NOTE FROM THE AUTHOR: This poem talks about my first attempt at writing poetry. I went on to participate in many inter-school fests and wrote for radio programs. I am grateful to my teachers who challenged us to listen to our inner voice and told us that creative writing was as important as public speaking.

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ABOUT THE AUTHOR: Vijaya Gowrisankar released three books of poems, Explore, Reflectand Inspire, all of which are bestsellers. Her submissions have been published in Silver Birch Press, Nancy Drew Anthology, Poetry Marathon 2016 Anthology, Sometimes Anyway: Pride in Poetry Volume II, Forwardian, Triadae Magazine, iWrite India, Dystenium Online, and Taj Mahal Review anthologies. She has appeared as guest speaker in colleges. A participant in the Poetry Marathon 2016 (24 poems in 24 hours, 1 poem per hour), she has reviewed and edited poetry and fiction books. She participated in NaNoWriMo 2016 and completed her first novel in November 2016. Follow her on Facebook and Twitter.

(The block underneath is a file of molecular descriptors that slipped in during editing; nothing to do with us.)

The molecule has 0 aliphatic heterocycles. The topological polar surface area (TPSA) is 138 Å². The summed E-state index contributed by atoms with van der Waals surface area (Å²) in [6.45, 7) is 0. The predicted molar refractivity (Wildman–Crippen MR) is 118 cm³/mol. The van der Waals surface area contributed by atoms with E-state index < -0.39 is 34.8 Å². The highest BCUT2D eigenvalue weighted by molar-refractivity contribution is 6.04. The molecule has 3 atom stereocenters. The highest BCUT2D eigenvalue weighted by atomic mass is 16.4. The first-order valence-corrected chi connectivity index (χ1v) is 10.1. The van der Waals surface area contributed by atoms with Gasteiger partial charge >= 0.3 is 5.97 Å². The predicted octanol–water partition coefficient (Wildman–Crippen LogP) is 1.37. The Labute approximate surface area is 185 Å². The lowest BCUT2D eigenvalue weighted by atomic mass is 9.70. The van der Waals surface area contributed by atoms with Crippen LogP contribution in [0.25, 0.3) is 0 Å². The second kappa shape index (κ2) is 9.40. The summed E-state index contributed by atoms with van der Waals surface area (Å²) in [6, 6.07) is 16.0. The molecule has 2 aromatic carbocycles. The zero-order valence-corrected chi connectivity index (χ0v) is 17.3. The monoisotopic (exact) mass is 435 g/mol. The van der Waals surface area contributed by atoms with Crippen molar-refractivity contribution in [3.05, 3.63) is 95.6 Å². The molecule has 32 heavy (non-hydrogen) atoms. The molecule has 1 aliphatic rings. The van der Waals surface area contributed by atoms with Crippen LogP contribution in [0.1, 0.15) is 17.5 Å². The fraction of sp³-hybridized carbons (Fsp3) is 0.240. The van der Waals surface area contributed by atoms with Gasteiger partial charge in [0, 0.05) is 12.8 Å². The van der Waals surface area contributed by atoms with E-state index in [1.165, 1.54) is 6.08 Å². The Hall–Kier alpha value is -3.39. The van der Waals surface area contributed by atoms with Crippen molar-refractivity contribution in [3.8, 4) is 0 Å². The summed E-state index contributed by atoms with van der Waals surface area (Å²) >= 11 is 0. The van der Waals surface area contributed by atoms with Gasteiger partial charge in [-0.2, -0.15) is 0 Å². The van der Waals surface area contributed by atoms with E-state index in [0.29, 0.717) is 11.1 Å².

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My Busy 17th Year
by Marion Deutsche Cohen

(1)

I didn’t want to kiss Conrad.
I didn’t like those cold slippery lips.
I didn’t know I wasn’t in love.
He should not have been my first kiss.
Once he took me to a concert and then while he was kissing me goodnight I
began humming that Beethoven.
“Hey, you’re singing again,” he said.
Like, you’re crying again.
The trees were swaying and the porch steps were still.
The moon was somewhere in between.

(2)

He was shorter than me and I didn’t want that to be the reason. I wanted him to be not so nice or not so considerate or believe in capital punishment.

I didn’t want to not want to talk about him to the girls at school and they’d ask What does he look like?

I didn’t want to be worried when he asked me out dancing.

My mother said this was a mature affair, based on common interests. I didn’t want it to be a mature affair based on common interests. I wanted it to be an immature affair based on no common interests, no music, no art, no deep thoughts, just soft, soft feeling, nothing but relief from the past two years.

I didn’t want his love letter to me to cross in the mail with my un-love letter to him.

“I have been saving certain words to say to the one and only woman in my life. They
are new, untarnished, and thus far unused. I hope to be able to say them to you.”